Philistines were very likely of Greek origin, as a new DNA study traces the origins of the ancient villains in the Eastern Mediterranean.
This is actually the first study of DNA recovered from an ancient Philistine cemetery, as scientists wanted to find the roots of the infamous people of the Hebrew Bible, according to a new report from the National Geographic.
In the Old Testament, Philistines are presented as being a different race from the Hebrews, coming from the “Land of Caphtor,” which is today’s Crete.
Likely originating out of Crete, the Philistines later took control of the shoreline of today’s southern Israel and the Gaza Strip, beginning in the 12th century BC.
A cemetery gives clues to Philistines’ origins
In 2016, scientists discovered an ancient cemetery near Ashkelon, Israel, containing approximately 150 dead bodies inside oval graves.
A groundbreaking 2019 genetic study showed that the genes of the buried belong to a European gene pool, unlike the Semitic Levantine gene pool of later inhabitants of the area.
According to scientists, there was a European-related gene flow that took place during the transition from the Bronze to the Iron Age, which supports the theory that Europeans migrated to the Middle East.
The National Geographic report says that the DNA analysis from human remains covered three different time periods:
From a Middle/Late Bronze Age burial ground (about 1650-1200 BC), which pre-dates the arrival of the Philistines; infant burials from the late 1100 BC, following the arrival of the Philistines; and individuals buried in the Philistine cemetery in the later Iron Age (10th and ninth centuries BC).
The early Iron Age DNA samples include proportionally more “additional European ancestry” in their genetic signature — at roughly 14 percent — than in the pre-Philistine Bronze Age samples, which were 2 to 9 percent.
While the origins of the European genes are not conclusive, the most plausible are that they were from Greece, Crete, Sardinia, or the Iberian peninsula, experts believe.
Many researchers also tie the presence of the Philistines to the exploits of the Sea Peoples, tribes that raided the eastern Mediterranean at the end of the Late Bronze Age in the 13th century and early 12th century BC.
That supports the theory that the Philistines began as migrants from Europe — who were possibly Greek — who then settled in Ashkelon in the 12th century BC.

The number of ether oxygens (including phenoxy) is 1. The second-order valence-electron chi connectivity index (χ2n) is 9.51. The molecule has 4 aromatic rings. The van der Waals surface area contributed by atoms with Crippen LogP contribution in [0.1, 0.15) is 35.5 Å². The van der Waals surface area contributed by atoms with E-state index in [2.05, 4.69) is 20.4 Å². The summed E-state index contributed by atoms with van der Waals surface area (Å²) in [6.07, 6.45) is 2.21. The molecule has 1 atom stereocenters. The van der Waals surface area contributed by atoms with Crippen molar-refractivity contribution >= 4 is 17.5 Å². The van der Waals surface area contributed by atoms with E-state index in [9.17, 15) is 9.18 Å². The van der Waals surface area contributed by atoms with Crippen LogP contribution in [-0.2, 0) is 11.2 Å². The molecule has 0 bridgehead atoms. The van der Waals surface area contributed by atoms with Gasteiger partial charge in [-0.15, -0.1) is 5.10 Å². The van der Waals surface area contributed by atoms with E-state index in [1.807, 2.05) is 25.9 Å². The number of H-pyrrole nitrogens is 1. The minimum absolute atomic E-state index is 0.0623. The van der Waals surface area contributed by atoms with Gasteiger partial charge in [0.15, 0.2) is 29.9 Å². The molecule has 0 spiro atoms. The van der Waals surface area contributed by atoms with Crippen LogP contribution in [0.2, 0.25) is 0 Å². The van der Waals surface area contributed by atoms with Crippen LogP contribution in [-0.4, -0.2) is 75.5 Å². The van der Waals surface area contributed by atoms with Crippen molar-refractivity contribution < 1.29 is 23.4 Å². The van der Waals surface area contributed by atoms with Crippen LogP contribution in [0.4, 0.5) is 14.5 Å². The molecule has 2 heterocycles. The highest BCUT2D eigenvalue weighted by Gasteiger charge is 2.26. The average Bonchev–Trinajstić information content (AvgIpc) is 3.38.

Philistines often went to war against Israelites
Their arrival in the early 12th century BC is marked by pottery like that of the the ancient Greek world, as well as the use of an Aegean script, and their notable consumption of pork.
Archaeologists agree that the Philistines were different from their Hebrew neighbors, and there were frequent wars between these peoples.
In the Old Testament, Philistines are portrayed as war mongers, and enemies of the Israelites.
The giant Goliath, who fought against and was killed by a young shepherd who later became King David is the best known Philistine in the Bible.
Also, Delilah, the beautiful woman who seduced and cut the hair of the powerful Israelite Samson in order to drain him of his strength, is a Biblical example of the cunning of the Philistines.
The European genes of Philistines eventually disappear
In comparing DNA recovered from the cemetery at Ashkelon only a few centuries after the infant burials, scientists found that their European characteristics had disappeared.
The later Philistine burials were found to have genetic signatures very similar to local populations who had lived in the region before the arrival of the Philistines.
The DNA study shows that the European DNA of the Philistines disappeared within 200 years, most likely because they intermarried widely, and their genetic signature was diluted within the local population.
The findings reinforce the theory that the origin of the Philistine population was likely Greek, Cretan, or Sardinian.
Along with the archaeological discoveries, the DNA study solidifies the theory that Philistines were probably Greek — either from mainland Greece or Crete — who later mixed with local Levantine populations from the early Iron Age onward.
The Philistines were genetically assimilated to the local population, yet they retained their distinct cultural traits that separated them from their neighbors for more than five centuries.
The Philistines lived in the area for more than five centuries, until they were finally conquered by the Babylonians in the year 604 BC — several years before the 598 BC conquest of the Hebrew people by the Babylonians and their subsequent exile there.